Life-size mannequins, dolls and over 180 remarkable artworks from collections across the world will be going on display in Cambridge for the Fitzwilliam’s next major exhibition Silent Partners: Artist and Mannequin from Function to Fetish.
Opening on Tuesday October 14, Silent Partners is the first exhibition ever to uncover the evolution and widespread use of the artist's mannequin, or 'lay figure'. It will show how, from being an inconspicuous studio tool, a piece of equipment as necessary as easel, pigments and brushes, the lay figure became the fetishised subject of the artist's painting, and eventually, in the 20th century, a work of art in its own right.
From the Renaissance onwards mannequins were used by artists and sculptors to study perspective, arrange compositions, 'rehearse'; the fall of light and shade and, especially, to paint drapery and clothing.
The world of the mannequin was strange, surprising and riddled with contradictions. Artists at once recommended them and warned of the dangers of their over-use. In 19th century Paris, the centre of the mannequin-making industry, extraordinary levels of inventiveness were devoted to making and 'perfecting' the life-size mannequin, with the aim of making it an ever-closer approximation of 'the human machine'. Available as female and children, these figures were eerily realistic with articulated skeletons and padded exteriors, designed to have increasingly fluid movements only to be keyed into position to retain a pose. Paradoxically, even Realist painters like Gustave Courbet and the Pre-Raphaelites used these artificial figures to make their paintings 'truer' to nature.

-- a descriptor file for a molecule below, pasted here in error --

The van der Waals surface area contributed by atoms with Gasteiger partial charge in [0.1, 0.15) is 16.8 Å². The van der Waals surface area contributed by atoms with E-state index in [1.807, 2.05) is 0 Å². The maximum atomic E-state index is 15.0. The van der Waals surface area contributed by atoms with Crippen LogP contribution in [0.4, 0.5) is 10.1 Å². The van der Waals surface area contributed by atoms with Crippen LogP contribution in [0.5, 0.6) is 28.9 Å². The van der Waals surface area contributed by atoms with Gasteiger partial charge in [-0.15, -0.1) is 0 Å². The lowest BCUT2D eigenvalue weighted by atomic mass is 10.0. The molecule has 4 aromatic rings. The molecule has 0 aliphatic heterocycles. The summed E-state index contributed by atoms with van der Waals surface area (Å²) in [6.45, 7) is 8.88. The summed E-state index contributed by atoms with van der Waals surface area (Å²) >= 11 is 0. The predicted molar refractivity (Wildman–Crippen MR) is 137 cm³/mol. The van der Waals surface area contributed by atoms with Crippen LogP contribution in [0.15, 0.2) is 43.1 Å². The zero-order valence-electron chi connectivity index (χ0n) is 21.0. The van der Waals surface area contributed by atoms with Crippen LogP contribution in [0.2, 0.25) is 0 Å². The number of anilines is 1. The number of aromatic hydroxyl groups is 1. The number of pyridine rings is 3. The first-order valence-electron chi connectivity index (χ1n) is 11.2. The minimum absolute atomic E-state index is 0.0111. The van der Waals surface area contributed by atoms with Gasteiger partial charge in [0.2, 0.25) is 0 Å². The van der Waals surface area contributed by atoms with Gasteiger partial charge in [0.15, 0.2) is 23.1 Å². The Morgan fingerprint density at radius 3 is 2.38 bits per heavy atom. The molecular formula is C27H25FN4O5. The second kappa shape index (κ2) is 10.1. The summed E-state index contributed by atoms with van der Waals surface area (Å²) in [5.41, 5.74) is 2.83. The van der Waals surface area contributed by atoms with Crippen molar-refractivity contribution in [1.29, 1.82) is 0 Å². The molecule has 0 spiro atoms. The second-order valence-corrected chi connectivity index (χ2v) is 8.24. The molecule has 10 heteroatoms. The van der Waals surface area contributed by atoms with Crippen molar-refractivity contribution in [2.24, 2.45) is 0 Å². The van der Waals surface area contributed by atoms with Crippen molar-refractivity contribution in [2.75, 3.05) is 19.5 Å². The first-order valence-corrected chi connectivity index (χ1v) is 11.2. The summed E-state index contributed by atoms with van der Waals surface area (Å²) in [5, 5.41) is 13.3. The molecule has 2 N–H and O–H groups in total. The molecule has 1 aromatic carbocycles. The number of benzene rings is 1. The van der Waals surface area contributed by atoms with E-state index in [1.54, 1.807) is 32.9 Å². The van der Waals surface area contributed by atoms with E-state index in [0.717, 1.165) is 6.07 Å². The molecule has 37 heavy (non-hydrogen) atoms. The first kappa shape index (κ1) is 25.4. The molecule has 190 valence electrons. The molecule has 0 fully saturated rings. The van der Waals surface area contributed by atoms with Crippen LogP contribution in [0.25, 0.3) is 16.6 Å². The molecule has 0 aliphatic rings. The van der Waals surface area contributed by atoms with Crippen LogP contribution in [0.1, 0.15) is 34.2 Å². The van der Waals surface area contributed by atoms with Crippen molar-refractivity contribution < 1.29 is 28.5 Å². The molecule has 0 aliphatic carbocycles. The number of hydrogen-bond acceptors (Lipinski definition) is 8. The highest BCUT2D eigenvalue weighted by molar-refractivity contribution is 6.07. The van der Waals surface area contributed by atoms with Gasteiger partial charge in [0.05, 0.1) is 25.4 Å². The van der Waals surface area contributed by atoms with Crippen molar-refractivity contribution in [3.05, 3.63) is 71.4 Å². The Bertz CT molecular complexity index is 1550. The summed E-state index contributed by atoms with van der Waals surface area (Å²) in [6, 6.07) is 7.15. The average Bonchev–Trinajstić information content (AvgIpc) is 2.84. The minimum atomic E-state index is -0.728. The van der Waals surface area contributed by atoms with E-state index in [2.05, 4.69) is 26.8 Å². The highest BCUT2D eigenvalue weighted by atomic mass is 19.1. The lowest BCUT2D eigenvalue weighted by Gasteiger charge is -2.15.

Studio secrets of the artist-mannequin relationship - some unexpected, others downright shocking - will be revealed through works by painters such as Fra Bartolommeo, Thomas Gainsborough, David Wilkie, Paul Cézanne, Ford Madox Brown, Walter Sickert and many others. Who would guess that John Everett Millais hired a child mannequin with an optionally attached head to stand in for his daughters in two enchanting paintings of children’s bedtime? More bizarre and disturbing is the account of Oskar Kokoschka and his custom-made love doll 'fetisch', in the image his ex-lover, Alma Mahler: an object of erotic longing he generated first to worship, then to eliminate.
The exhibition also includes photographs by and of Surrealist artists such as Man Ray, Hans Bellmer and Salvador Dali; works by Jake and Dinos Chapman show that, even today, artists continue to be drawn to the creative potential unleashed by our artificial Others.
Silent Partners will feature a diverse range of works: paintings and drawings, books, dolls, films, a series of extraordinary patent documents and videos that will surprise and at times disturb. But among the most striking and fascinating exhibits will be the mannequins themselves: from beautifully carved 16th century small-scale figurines to haunting wooden effigies, painted dolls of full human height and top-of-the range 'stuffed Parisian' lay figures that were sought after by artists throughout Europe.
Silent Partners will be travelling on to the Musée Bourdelle, Paris following its run in the UK, and is accompanied by a lavishly illustrated book published by Yale University Press.
The exhibition forms part of the festival Curating Cambridge from 20 October to 23 November 2014.
Exhibition generously supported by: Henry Moore Foundation, The Monument Trust, The Marlay Group, The Tavolozza Foundation and The Technology Partnership. Exhibition programme generously supported by ttpgroup.